Philanthropist Pleasant T. Rowland has committed $20 million toward construction of a planned youth arts center in Madison, Wisconsin, the Wisconsin State Journal reports.
Slated to break ground in April, the $35 million, 65,000-square-foot Madison Youth Arts Center will be anchored by the Children's Theater of Madison and Madison Youth Choirs and include offices, a common space, fifteen rehearsal classrooms, production and costume shops, a three-hundred-seat theater, a flexible performance studio, and a sensory-friendly classroom. An additional $5 million has been raised for the center, which is part of a larger development proposal that includes an eleven-story building with a hundred and twenty apartments, commercial retail space, and a parking garage.
The idea of a youth arts center was sparked by the shortage of performance, rehearsal, and administrative office space that performing arts groups in Madison have long faced. According to Madison Youth Choirs artistic and executive director Mike Ross, acoustics will be much improved in the new facility and rehearsal classrooms will be large enough to accommodate parents. Plans for the building's use and tenants are still evolving, Ross added, and the next step is to learn more about local arts organizations' needs and how they might be able to use the center's resources after it opens in the fall of 2020.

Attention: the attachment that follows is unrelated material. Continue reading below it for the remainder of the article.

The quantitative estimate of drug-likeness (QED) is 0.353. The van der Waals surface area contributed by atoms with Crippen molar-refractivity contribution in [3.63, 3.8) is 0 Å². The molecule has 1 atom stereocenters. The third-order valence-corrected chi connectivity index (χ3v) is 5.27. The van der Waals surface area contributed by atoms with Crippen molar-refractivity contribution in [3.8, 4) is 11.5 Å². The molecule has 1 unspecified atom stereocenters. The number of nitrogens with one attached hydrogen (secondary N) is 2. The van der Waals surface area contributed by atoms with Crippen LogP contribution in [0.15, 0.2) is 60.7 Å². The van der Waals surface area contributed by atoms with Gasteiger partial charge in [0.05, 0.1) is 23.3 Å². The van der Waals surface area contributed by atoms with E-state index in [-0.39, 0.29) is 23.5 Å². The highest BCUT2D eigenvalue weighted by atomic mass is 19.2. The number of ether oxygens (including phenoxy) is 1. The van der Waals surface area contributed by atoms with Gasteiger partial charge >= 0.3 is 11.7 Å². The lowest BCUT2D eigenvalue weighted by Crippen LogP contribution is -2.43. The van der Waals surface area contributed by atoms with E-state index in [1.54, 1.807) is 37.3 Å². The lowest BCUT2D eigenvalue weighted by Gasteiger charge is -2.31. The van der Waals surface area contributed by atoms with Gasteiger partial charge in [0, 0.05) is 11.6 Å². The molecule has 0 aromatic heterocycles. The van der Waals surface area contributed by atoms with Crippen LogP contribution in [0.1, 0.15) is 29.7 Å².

"We're also having kids involved in the process, giving us feedback on the designs," said Children's Theater of Madison artistic director Roseann Sheridan. "[If] we think this is something kids are going to be interested in and will feel good to them — let's ask them what's important to them."
Rowland, best known as the creator of the American Girl doll brand — which was sold to Mattel in 1998 for $700 million — has given tens of millions of dollars in support of the arts and culture in Madison. In 2004, her husband, Jerome Frautschi, gave $205 million to fund construction of the Overture Center for the Arts, while Rowland established an endowment for its resident arts organizations.
"I think any philanthropist looks to see how many people its dollars will impact," Rowland told the Journal. "I can't think of a gift I could give that would impact more than this, in the arts and for young people. I think there will be a whole generation — generations — to come that will feed...the arts in the community."